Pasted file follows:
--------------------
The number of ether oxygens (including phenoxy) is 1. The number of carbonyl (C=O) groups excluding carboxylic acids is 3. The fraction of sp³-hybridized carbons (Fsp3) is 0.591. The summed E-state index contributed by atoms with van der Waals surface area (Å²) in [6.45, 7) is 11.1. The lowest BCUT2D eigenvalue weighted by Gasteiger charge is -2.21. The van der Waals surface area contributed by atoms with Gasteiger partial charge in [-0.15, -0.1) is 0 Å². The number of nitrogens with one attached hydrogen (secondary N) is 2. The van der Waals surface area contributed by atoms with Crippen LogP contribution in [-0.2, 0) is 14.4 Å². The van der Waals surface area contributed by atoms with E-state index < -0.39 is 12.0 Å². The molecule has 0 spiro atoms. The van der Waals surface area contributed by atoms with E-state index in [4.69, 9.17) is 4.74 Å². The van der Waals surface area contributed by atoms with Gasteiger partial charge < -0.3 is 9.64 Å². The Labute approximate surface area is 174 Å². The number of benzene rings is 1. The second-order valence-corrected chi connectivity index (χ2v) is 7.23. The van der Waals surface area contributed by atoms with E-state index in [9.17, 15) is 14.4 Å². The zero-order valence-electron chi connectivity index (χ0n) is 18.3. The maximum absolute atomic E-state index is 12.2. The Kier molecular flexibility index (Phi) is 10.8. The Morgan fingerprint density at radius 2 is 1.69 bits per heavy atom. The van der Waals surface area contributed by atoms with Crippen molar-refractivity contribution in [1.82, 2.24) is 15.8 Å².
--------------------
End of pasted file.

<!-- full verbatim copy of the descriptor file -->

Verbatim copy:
The number of ether oxygens (including phenoxy) is 1. The number of carbonyl (C=O) groups excluding carboxylic acids is 3. The fraction of sp³-hybridized carbons (Fsp3) is 0.591. The summed E-state index contributed by atoms with van der Waals surface area (Å²) in [6.45, 7) is 11.1. The lowest BCUT2D eigenvalue weighted by Gasteiger charge is -2.21. The van der Waals surface area contributed by atoms with Gasteiger partial charge in [-0.15, -0.1) is 0 Å². The number of nitrogens with one attached hydrogen (secondary N) is 2. The van der Waals surface area contributed by atoms with Crippen LogP contribution in [-0.2, 0) is 14.4 Å². The van der Waals surface area contributed by atoms with E-state index < -0.39 is 12.0 Å². The molecule has 0 spiro atoms. The van der Waals surface area contributed by atoms with E-state index in [4.69, 9.17) is 4.74 Å². The van der Waals surface area contributed by atoms with Gasteiger partial charge < -0.3 is 9.64 Å². The Labute approximate surface area is 174 Å². The number of benzene rings is 1. The second-order valence-corrected chi connectivity index (χ2v) is 7.23. The van der Waals surface area contributed by atoms with E-state index in [9.17, 15) is 14.4 Å². The zero-order valence-electron chi connectivity index (χ0n) is 18.3. The maximum absolute atomic E-state index is 12.2. The Kier molecular flexibility index (Phi) is 10.8. The Morgan fingerprint density at radius 2 is 1.69 bits per heavy atom. The van der Waals surface area contributed by atoms with Crippen molar-refractivity contribution in [1.82, 2.24) is 15.8 Å².